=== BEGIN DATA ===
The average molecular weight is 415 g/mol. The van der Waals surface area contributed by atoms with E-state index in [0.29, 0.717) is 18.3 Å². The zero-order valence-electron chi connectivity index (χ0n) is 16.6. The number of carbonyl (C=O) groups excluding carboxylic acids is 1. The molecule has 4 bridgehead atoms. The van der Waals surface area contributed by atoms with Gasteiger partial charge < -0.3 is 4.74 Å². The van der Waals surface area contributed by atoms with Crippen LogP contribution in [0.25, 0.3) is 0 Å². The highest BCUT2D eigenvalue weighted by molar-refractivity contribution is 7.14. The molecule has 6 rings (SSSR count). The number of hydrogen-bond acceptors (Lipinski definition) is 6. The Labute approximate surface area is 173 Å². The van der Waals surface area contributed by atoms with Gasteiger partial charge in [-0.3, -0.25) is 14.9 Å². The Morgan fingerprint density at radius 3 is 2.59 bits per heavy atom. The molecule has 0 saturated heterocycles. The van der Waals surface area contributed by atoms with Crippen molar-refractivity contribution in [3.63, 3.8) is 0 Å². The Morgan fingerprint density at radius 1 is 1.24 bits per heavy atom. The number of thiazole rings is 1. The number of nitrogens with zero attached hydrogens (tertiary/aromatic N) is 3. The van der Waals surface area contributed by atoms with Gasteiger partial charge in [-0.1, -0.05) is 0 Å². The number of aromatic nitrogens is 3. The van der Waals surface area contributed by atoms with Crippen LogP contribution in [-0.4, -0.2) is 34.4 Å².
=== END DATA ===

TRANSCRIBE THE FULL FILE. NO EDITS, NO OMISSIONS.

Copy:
The average molecular weight is 415 g/mol. The van der Waals surface area contributed by atoms with E-state index in [0.29, 0.717) is 18.3 Å². The zero-order valence-electron chi connectivity index (χ0n) is 16.6. The number of carbonyl (C=O) groups excluding carboxylic acids is 1. The molecule has 4 bridgehead atoms. The van der Waals surface area contributed by atoms with Gasteiger partial charge < -0.3 is 4.74 Å². The van der Waals surface area contributed by atoms with Crippen LogP contribution in [0.25, 0.3) is 0 Å². The highest BCUT2D eigenvalue weighted by molar-refractivity contribution is 7.14. The molecule has 6 rings (SSSR count). The number of hydrogen-bond acceptors (Lipinski definition) is 6. The Labute approximate surface area is 173 Å². The van der Waals surface area contributed by atoms with Gasteiger partial charge in [-0.3, -0.25) is 14.9 Å². The Morgan fingerprint density at radius 3 is 2.59 bits per heavy atom. The molecule has 0 saturated heterocycles. The van der Waals surface area contributed by atoms with Crippen molar-refractivity contribution in [3.63, 3.8) is 0 Å². The Morgan fingerprint density at radius 1 is 1.24 bits per heavy atom. The number of thiazole rings is 1. The number of nitrogens with zero attached hydrogens (tertiary/aromatic N) is 3. The van der Waals surface area contributed by atoms with Gasteiger partial charge in [-0.1, -0.05) is 0 Å². The number of aromatic nitrogens is 3. The van der Waals surface area contributed by atoms with Crippen LogP contribution in [-0.4, -0.2) is 34.4 Å².